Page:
From the Editor’s Keyboard

The Need for Anti-Corruption Courts in Africa

By  | 26 June 2013 at 02:47 | 1195 views

There are very few anti-corruption courts in Africa. These are courts that are set up to deal with the numerous corruption cases; cases in Africa and other parts of the developing world that get stuck in the traditional or normal courts for reasons that are not hard to fathom: most of the elites including judicial personnel in those parts of the world are complicit or involved in corruption themselves.

For example in Indonesia some parliamentarians and other interested parties actually called for the closing down of anti-corruption courts, even though these courts are prosecuting and jailing corrupt individuals! It just shows how corruption has so permeated that society that even parliamentarians can risk their reputation by openly condoning it in their utterances. I can see such a thing happening in most African countries.

Among African countries, Uganda is one the few with an Ant-Corruption court. Even though corruption is still very high in that country, at least the governing class is doing something to reduce it as evidenced in the recent conviction of a very senior government official. We need this kind of exercise in all African countries because most of our normal judiciaries can no longer do the job; too much money and too many powerful people are involved. What is needed in such a situation is a special anti-corruption court or courts manned by fearless and morally superior judges who are never afraid to do their job even if the heavens fall.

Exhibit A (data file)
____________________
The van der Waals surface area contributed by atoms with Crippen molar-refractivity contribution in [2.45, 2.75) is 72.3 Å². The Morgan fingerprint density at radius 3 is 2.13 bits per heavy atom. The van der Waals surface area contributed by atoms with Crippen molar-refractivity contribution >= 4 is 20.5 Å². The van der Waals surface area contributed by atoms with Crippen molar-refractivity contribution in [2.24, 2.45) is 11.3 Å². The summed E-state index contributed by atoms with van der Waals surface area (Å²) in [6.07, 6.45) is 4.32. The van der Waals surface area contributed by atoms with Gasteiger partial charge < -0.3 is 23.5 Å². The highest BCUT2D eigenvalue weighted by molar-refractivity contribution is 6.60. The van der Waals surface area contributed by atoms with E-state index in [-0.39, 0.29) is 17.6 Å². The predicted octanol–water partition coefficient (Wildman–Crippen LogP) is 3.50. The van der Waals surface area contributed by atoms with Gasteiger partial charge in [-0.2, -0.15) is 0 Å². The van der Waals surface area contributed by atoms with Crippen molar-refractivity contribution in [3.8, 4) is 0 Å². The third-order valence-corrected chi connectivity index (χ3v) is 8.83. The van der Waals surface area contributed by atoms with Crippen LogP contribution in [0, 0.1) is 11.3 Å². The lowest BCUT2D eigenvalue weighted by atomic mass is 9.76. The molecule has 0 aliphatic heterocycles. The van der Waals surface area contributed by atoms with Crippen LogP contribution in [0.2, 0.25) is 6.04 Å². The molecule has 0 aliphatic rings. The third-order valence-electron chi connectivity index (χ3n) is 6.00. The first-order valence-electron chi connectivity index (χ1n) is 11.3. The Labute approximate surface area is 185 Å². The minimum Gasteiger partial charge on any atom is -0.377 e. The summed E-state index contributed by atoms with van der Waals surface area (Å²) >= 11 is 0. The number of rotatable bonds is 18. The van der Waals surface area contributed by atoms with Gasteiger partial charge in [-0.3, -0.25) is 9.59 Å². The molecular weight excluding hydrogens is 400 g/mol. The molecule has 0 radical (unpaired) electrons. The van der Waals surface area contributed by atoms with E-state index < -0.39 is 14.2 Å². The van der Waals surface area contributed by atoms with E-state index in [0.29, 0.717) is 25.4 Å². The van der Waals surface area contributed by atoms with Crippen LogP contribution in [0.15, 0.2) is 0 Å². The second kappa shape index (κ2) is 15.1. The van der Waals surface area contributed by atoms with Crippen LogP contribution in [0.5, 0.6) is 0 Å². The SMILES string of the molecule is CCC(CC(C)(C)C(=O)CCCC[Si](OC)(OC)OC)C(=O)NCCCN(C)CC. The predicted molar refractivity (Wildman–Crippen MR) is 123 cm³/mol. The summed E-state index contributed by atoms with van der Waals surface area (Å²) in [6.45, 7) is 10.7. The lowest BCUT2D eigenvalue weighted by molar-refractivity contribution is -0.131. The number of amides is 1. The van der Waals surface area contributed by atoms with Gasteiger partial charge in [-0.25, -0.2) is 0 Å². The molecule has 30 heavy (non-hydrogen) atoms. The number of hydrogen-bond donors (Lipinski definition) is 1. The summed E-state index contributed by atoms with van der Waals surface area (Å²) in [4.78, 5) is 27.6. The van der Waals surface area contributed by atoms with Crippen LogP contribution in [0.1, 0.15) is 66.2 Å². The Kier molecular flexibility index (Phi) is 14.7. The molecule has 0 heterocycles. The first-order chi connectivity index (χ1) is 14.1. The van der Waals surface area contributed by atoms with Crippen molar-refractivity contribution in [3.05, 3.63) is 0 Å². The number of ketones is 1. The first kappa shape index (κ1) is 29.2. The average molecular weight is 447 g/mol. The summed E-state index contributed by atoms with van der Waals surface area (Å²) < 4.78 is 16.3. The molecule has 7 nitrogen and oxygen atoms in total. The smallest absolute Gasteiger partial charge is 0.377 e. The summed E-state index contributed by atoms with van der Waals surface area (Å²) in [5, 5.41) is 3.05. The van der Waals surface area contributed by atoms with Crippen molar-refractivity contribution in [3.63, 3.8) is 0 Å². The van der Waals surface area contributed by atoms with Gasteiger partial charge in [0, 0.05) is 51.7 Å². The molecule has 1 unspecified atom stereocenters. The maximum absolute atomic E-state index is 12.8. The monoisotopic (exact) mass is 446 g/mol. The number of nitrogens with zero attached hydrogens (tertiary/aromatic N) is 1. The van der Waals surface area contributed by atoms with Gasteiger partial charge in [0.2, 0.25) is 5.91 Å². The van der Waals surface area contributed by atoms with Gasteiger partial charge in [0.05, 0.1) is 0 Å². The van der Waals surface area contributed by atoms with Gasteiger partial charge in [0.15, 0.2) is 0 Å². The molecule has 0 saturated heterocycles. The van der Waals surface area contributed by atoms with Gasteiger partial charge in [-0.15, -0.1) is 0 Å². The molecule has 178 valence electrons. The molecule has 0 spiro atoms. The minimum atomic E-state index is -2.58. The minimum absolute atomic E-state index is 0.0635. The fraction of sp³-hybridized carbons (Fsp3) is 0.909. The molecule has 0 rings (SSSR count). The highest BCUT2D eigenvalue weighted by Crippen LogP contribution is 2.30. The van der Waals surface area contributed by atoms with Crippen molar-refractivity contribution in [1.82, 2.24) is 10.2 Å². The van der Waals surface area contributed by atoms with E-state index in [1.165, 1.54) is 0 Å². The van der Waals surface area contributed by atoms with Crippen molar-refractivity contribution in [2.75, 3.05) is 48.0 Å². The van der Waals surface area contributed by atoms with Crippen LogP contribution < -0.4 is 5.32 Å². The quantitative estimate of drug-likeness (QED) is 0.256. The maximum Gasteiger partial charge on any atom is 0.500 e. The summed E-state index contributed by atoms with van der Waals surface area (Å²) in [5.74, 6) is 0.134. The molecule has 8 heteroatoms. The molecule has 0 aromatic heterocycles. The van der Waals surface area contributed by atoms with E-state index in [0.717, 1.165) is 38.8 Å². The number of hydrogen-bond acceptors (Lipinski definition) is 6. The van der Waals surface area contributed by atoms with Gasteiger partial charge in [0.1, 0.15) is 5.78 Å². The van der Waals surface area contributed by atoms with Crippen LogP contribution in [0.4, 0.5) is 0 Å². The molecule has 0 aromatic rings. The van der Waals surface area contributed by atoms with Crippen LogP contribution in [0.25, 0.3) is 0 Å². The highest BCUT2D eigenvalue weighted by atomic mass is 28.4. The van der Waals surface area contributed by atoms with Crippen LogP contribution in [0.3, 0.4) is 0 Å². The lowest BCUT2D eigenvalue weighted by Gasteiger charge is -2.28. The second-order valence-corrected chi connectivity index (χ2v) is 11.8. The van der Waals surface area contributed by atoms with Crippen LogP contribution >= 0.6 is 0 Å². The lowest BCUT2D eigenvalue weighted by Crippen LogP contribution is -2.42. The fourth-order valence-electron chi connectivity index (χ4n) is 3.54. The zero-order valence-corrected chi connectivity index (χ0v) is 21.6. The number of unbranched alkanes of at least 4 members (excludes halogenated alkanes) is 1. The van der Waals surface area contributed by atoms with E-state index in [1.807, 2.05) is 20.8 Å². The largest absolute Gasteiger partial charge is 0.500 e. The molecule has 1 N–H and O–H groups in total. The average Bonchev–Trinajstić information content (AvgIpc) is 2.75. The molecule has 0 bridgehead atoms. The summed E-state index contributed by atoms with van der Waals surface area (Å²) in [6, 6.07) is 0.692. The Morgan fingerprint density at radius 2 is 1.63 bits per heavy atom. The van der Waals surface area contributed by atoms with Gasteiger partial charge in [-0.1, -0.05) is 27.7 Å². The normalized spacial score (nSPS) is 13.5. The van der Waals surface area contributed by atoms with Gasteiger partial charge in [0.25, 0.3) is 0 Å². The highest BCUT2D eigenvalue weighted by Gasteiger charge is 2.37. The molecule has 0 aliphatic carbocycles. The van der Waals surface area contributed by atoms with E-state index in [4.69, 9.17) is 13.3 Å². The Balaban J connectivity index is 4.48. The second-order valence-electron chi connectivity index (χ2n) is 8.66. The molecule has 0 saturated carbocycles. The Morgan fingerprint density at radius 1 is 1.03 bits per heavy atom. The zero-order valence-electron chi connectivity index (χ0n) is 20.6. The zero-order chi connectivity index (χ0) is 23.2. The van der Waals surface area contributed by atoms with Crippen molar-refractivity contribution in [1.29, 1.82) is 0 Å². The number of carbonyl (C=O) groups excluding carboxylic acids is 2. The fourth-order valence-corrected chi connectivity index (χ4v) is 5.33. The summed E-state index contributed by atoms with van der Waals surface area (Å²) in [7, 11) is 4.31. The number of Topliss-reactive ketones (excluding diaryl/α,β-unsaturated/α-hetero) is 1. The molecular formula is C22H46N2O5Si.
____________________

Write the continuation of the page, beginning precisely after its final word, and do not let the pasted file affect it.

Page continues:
In Croatia they have such courts with brave and respected judges, well paid and independent. One of the causes of inefficient judiciaries in Africa is the ridiculous salary structures. Many of these judges receive a salary of roughly 1000 United States Dollars or less; it is therefore extremely difficult for some of them to resist a USD20,000 (or more) bribe from a a corrupt individual charged to court.

I do not personally think that corruption can be totally eliminated in any country in the world, even in the rich and developed countries; what differentiates such countries from African countries however is that once caught, corrupt individuals are appropriately punished according to the laws of the land. It’s usually repayment of the money stolen and jail time. African countries, in most cases have similar laws but such laws are almost never fully implemented or not implemented at all.

That is sad because without strict and fearless anti-corruption courts and the will to implement the law, true national development will continue to evade African countries.

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